Although many of you are still living with frigid temperatures and snow, spring is officially here and the weather will catch up with the date before you know it. If you plan to build this year, I hope that you have already solidified your plan and started to line up contractors. If not, there is still time and the overall timing may indeed be perfect.
One “good” thing about a slow economy is that there are lots of people, contractors included, looking for steady work. As such, you may have more opportunities to get a good price on your project. It’s quite possible that high quality contractors will be willing to lower their prices in order to stay busy. Don’t expect a half-off sale, because that’s not likely; however, discounted prices can still translate into major savings. Consider that the average home sale price in the US according to Trulia.com is roughly $152,000. Saving 5-10% would be a $7,600-$15,200 discount, and that is well worth it.
There is no question that people are looking for work, and there is also no question that the economy has slowed significantly, bringing real estate prices down with it. When comparing average home prices on Trulia.com, one can see that prices have literally been cut in half from February 2008 ($301,200) to February 2013 ($152,000). That drop in prices also translates into new construction as “new home starts,” a major benchmark of the overall economy based on new building permits, have continued to decline over that same time period according to the Commerce Department. If there are less homes being built, then there are less contractors with full schedules and more contractors willing to offer incentives to their clients in order to stay busy and keep their employees working.
Chances are that the top contractors in your area may not be handing out discounts because they are probably still doing just fine for business. When the economy drops and housing starts fall, the top contractors tend to stay busy while those contractors who are already “scraping by” tend to go out of business. Those contractors who land in the middle are likely to make adjustments in order to stay in business. These are the ones you are after…the best of those, that is.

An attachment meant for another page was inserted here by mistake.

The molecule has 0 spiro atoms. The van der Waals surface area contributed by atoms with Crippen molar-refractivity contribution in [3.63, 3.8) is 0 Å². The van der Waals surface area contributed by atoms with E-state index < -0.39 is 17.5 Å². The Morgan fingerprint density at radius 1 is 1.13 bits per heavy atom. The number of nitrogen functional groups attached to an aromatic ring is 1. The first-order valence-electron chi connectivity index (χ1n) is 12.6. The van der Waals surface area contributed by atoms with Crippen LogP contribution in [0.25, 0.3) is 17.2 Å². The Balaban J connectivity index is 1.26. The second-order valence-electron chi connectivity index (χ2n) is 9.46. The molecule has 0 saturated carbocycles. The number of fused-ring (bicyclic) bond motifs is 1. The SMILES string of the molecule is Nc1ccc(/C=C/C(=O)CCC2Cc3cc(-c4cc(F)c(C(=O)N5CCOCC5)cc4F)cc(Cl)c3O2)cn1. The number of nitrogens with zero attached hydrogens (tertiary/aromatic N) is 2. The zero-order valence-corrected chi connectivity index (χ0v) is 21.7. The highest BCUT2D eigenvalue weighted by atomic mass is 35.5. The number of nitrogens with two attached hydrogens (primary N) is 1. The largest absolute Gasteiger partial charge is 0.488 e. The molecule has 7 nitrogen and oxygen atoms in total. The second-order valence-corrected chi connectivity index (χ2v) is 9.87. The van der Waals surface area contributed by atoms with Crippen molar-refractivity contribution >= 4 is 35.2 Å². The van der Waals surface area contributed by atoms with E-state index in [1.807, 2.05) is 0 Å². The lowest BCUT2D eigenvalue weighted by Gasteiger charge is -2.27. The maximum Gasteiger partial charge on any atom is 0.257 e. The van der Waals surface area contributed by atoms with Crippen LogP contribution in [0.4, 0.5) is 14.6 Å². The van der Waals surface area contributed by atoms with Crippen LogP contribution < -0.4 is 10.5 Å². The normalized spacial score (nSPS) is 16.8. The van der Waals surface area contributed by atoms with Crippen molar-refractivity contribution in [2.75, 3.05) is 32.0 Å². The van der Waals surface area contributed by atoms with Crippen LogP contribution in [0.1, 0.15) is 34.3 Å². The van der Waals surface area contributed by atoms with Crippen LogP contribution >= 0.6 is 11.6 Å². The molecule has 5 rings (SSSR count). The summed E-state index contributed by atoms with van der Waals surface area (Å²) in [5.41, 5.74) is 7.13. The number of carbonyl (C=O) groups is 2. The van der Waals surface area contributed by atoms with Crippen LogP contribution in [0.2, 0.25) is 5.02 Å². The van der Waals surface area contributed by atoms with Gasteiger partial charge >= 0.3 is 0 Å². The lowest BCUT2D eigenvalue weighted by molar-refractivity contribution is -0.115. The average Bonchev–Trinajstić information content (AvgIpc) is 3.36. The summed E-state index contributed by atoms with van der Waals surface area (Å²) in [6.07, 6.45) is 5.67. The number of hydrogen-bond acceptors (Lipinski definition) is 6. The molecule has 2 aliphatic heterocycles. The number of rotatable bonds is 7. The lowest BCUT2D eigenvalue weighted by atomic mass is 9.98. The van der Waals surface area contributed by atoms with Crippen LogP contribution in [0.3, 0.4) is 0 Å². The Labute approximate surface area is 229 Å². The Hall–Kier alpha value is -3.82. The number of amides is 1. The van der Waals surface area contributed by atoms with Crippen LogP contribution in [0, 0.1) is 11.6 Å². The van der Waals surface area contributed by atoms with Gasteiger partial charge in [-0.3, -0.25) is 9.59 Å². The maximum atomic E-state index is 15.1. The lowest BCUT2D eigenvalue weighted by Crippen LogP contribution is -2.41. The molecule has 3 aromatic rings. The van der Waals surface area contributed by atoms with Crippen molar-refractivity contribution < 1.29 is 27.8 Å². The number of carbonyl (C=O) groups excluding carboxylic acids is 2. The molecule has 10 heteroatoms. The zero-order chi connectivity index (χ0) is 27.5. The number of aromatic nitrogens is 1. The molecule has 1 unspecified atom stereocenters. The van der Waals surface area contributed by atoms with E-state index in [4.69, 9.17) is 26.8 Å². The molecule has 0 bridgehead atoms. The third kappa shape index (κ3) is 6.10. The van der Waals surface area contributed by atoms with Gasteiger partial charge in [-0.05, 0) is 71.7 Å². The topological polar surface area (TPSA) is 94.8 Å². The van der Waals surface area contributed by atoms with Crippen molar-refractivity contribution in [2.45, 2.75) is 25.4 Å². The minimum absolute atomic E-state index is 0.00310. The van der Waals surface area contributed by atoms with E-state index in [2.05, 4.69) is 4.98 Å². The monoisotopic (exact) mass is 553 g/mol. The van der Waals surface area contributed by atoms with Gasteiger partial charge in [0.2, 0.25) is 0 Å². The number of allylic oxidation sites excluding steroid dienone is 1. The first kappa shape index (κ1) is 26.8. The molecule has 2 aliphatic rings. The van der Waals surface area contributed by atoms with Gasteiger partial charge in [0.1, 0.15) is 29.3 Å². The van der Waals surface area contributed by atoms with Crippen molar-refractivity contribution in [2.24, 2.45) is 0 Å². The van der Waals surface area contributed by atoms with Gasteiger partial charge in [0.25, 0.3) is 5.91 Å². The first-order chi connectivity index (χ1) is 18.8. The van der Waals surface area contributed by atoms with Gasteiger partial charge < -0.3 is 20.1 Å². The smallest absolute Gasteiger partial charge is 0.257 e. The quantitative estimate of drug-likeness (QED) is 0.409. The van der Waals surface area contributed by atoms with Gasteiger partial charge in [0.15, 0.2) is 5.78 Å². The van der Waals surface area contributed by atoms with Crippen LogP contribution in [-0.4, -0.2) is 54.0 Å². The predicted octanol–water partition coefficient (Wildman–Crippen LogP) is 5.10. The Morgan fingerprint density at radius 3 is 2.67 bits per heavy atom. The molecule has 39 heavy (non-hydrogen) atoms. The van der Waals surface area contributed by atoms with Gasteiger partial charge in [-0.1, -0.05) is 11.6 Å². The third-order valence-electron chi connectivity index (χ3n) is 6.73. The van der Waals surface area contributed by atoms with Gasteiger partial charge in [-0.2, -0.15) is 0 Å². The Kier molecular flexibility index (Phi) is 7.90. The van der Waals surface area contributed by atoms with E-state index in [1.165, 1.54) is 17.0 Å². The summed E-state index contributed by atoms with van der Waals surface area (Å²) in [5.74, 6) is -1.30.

There is also an impact specific to those of us wanting straw bale houses. Contractors who might not otherwise be interested in building a straw bale house may be more intrigued in a slow market. After all, work is work, and a once preoccupied contractor may find his or her interest peaked by something new and exciting that might not have otherwise been on their radar. This brings me to an important point: make sure that your contractors are excited about your project. If you feel like you are dragging them to the job, don’t bother. If, however, they show up excited to be a part of the project, they will likely be a good addition to the job.
I’m not a fan of a slow economy, but I do see bright sides to the situation. If you have been thinking about buying land and/or building a straw bale house, now may be the perfect time to get started.
About the Author
Andrew Morison is a specialist in straw bale and green construction. He has shown thousands of people how to build their own straw bale projects through his comprehensive series of instructional straw bale, concrete foundation, and plastering DVDs, as well as his hands on workshops. You can check these out at www.StrawBale.com/store.
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